After five years of negotiations to reduce barriers to international trade, global trade talks broke down today when the United States and the European Union failed to agree to reduce farm subsidies and protective tariffs.
Negotiators from the United States, the European Union, Japan, Brazil, India and Australia were deadlocked after meeting for 14 hours at the World Trade Organization’s headquarters here on Sunday, prompting the director general of the organization, Pascal Lamy, to suspend further discussions.
The general idea behind creating a global economy was to create an economic model in which armed conflict would ebb because it would disrupt trade that contributed to the prosperity of all parties involved. As you might expect, the main point of contention was over America's tariff protection and subsidizing of its farmers, which gives you the big picture of where the Bush administration's warfare-centric neoconservative policies have led us. We can't even hold talks on global trade without turning them in to a worldwide food fight.
Digging Our Way to China
America's standing as an honest broker and an agent of "good" has never been lower. Young Mister Bush has squandered the moral heroism banked by predecessors like Woodrow Wilson, Franklin Roosevelt, Ronald Reagan, and his father, George H.W. Bush. The country of big shoulders that the rest of the world could lean on has become the bully nation. Domestically, the government "of the people, by the people, for the people" has become the official sponsor of special interests, big business, big energy and the military industrial complex.
Commentator Bob Higgins has written a wonderful two-part column titled "Class Warfare at Big Flo's Diner." Bob chronicles the plight of Jane, a middle aged divorcee who works for less than minimum wage as a waitress in a large chain diner type restaurant. Jane works overtime for tips only because her diner chain's bean counting corporate gurus won't allow overtime pay.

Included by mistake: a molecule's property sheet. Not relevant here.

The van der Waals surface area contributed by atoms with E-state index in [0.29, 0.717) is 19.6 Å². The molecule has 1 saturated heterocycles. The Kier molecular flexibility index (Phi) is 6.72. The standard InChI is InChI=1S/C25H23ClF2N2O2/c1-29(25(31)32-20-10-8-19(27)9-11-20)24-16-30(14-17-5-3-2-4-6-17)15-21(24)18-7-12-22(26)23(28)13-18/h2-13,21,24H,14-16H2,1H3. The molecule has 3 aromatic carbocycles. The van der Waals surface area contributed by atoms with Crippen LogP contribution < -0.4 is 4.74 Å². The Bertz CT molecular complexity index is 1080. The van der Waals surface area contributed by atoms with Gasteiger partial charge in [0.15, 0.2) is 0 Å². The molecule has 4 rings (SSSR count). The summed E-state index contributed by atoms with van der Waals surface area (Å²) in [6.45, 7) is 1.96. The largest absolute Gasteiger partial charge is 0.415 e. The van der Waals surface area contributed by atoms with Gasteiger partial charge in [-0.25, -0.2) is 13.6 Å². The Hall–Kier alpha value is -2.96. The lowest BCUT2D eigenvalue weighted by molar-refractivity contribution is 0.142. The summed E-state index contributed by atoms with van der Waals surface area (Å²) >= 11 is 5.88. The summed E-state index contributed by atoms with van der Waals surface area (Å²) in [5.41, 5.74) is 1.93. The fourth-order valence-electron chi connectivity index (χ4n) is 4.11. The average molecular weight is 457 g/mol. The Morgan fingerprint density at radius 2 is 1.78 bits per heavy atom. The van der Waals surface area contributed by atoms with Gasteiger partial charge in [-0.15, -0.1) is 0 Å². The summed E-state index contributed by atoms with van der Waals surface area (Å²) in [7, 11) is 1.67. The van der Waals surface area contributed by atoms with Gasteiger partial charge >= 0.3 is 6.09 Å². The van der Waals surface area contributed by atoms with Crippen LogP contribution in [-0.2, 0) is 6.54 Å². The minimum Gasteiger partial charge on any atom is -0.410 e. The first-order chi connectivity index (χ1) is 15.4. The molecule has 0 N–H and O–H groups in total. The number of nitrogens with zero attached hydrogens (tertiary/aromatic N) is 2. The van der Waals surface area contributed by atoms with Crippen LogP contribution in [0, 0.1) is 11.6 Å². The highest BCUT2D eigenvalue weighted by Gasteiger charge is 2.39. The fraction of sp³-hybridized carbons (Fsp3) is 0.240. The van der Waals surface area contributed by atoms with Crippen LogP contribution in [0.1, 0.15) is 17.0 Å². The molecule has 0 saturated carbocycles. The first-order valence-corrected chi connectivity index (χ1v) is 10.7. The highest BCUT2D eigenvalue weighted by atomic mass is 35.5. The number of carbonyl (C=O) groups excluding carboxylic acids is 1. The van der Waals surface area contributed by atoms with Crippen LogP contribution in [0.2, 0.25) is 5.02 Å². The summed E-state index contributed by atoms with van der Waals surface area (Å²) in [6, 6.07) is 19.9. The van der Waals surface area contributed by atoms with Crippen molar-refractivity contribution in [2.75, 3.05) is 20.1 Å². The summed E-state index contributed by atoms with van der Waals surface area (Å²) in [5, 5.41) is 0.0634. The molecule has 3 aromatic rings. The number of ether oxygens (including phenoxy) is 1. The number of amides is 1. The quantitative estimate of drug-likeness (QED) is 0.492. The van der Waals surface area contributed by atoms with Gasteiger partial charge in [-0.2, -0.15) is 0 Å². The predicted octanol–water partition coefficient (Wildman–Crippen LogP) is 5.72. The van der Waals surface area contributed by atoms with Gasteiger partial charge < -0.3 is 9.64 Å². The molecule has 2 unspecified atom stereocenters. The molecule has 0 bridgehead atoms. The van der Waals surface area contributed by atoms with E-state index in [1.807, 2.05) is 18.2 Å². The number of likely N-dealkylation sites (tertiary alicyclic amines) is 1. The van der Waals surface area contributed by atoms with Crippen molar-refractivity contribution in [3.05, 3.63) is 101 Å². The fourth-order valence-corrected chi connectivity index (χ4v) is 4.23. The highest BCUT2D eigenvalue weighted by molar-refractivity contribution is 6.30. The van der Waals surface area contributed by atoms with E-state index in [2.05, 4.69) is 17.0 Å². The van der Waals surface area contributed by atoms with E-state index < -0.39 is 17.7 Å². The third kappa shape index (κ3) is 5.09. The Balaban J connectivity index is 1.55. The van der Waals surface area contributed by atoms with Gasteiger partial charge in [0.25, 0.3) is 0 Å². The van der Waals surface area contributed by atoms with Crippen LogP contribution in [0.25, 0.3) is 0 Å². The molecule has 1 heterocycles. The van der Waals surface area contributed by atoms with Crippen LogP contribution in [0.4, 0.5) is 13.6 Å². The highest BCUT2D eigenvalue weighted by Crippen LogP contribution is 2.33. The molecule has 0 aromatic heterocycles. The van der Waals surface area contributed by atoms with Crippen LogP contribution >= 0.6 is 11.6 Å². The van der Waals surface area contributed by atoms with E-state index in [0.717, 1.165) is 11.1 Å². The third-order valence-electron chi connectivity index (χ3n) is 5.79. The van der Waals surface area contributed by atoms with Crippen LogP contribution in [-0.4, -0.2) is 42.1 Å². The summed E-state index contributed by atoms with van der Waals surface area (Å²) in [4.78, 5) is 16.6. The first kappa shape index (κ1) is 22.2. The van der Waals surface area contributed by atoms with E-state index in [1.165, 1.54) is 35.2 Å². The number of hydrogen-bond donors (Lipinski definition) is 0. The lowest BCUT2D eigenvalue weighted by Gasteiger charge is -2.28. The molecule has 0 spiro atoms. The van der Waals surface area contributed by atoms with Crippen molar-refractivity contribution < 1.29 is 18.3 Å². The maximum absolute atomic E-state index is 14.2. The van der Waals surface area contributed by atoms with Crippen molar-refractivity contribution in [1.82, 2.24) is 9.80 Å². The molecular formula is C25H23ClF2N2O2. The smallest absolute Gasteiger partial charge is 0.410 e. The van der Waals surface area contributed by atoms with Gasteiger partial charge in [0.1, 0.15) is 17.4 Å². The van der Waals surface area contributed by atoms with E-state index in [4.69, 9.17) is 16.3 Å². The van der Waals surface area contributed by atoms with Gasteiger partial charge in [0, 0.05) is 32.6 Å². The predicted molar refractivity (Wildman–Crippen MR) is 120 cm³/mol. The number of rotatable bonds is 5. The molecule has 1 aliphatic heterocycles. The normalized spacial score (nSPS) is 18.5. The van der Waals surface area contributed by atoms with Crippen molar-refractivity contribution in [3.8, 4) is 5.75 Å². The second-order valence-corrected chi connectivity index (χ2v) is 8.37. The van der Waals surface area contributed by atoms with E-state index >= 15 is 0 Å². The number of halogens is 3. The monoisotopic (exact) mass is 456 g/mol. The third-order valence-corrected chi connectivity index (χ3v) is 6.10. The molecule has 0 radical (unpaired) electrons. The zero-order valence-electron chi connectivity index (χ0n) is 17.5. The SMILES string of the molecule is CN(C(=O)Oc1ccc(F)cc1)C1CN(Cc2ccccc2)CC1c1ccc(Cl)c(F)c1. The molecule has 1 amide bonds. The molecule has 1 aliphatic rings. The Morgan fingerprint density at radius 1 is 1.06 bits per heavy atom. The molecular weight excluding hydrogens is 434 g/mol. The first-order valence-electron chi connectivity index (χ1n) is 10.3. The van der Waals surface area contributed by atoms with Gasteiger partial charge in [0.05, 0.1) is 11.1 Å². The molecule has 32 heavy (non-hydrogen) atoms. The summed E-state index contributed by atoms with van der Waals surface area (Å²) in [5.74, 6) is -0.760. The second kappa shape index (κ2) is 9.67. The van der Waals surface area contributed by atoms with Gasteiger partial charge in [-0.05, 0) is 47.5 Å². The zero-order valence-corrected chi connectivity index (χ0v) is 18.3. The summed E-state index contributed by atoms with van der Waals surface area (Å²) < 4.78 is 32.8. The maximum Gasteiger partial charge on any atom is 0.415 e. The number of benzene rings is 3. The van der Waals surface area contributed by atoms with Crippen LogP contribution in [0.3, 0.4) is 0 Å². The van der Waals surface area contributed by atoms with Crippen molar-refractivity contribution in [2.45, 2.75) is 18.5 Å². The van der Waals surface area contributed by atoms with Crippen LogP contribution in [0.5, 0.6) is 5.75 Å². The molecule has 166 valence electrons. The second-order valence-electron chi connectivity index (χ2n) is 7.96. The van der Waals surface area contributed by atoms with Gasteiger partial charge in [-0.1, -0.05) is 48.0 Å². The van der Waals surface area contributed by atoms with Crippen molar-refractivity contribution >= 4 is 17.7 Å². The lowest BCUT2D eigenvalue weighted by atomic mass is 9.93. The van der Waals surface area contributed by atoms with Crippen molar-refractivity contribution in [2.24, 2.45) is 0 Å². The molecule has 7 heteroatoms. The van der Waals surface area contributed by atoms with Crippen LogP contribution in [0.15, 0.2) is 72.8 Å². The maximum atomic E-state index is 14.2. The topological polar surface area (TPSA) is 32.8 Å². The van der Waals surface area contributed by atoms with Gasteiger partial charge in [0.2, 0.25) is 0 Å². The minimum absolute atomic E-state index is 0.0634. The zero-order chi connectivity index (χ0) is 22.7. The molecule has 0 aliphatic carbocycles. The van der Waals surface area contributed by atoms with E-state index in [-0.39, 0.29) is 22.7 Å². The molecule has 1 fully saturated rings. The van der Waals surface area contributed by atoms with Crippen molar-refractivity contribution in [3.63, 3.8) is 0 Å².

Can someone explain to me how a nation that can spend more than a half trillion dollars annually on counterproductive foreign wars and the machinery that supports them let this sort of thing go on within its own borders?
Part of the answer may lie in the reality that on a subsistence of $2.36 per hour plus tips, Jane can't afford to pay the likes of Bob Dole to lobby Congress on her behalf.
Guess who else can't afford Bob Dole class lobbyists. Start with the more than 600 thousand Lebanese refugees created by the ongoing Israel-Hezbollah crisis. And between the Israelis and the Lebanese refugees, guess who can afford lobbyists like Bob Dole.
And guess further who's really driving the policy by which Condi Rice stares at her shiny Italian boots while refusing to push for an immediate ceasefire that might avoid making even more Lebanese refugees, a significant portion of whom are lining up right now in front of Hezbollah recruiting offices.
And we wonder why "home grown" terrorists are popping up lately.
There is no front on which the Bush administration has not squandered the gains of previous American foreign and domestic efforts. How much deeper will they dig us?
Commander Jeff Huber, U.S. Navy (Retired) writes from Virginia Beach, Virginia. Read his commentaries at ePluribus Media and Pen and Sword.